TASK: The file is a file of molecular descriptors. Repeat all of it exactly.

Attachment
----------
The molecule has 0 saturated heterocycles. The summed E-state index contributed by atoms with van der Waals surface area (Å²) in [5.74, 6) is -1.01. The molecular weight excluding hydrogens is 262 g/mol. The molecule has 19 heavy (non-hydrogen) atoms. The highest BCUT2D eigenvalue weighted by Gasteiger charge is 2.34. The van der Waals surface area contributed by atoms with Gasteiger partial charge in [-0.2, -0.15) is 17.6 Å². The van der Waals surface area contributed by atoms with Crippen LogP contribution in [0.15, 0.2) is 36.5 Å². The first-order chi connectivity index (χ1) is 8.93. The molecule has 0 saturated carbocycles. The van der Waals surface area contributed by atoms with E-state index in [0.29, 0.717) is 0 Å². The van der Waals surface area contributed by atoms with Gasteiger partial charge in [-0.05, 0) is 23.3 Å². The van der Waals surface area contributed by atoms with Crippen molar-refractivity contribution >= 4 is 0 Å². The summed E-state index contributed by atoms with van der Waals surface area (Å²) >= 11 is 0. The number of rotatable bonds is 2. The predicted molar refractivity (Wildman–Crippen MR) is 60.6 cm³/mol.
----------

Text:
The molecule has 0 saturated heterocycles. The summed E-state index contributed by atoms with van der Waals surface area (Å²) in [5.74, 6) is -1.01. The molecular weight excluding hydrogens is 262 g/mol. The molecule has 19 heavy (non-hydrogen) atoms. The highest BCUT2D eigenvalue weighted by Gasteiger charge is 2.34. The van der Waals surface area contributed by atoms with Gasteiger partial charge in [-0.2, -0.15) is 17.6 Å². The van der Waals surface area contributed by atoms with Crippen LogP contribution in [0.15, 0.2) is 36.5 Å². The first-order chi connectivity index (χ1) is 8.93. The molecule has 0 saturated carbocycles. The van der Waals surface area contributed by atoms with E-state index in [0.29, 0.717) is 0 Å². The van der Waals surface area contributed by atoms with Gasteiger partial charge in [-0.05, 0) is 23.3 Å². The van der Waals surface area contributed by atoms with Crippen molar-refractivity contribution >= 4 is 0 Å². The summed E-state index contributed by atoms with van der Waals surface area (Å²) >= 11 is 0. The number of rotatable bonds is 2. The predicted molar refractivity (Wildman–Crippen MR) is 60.6 cm³/mol.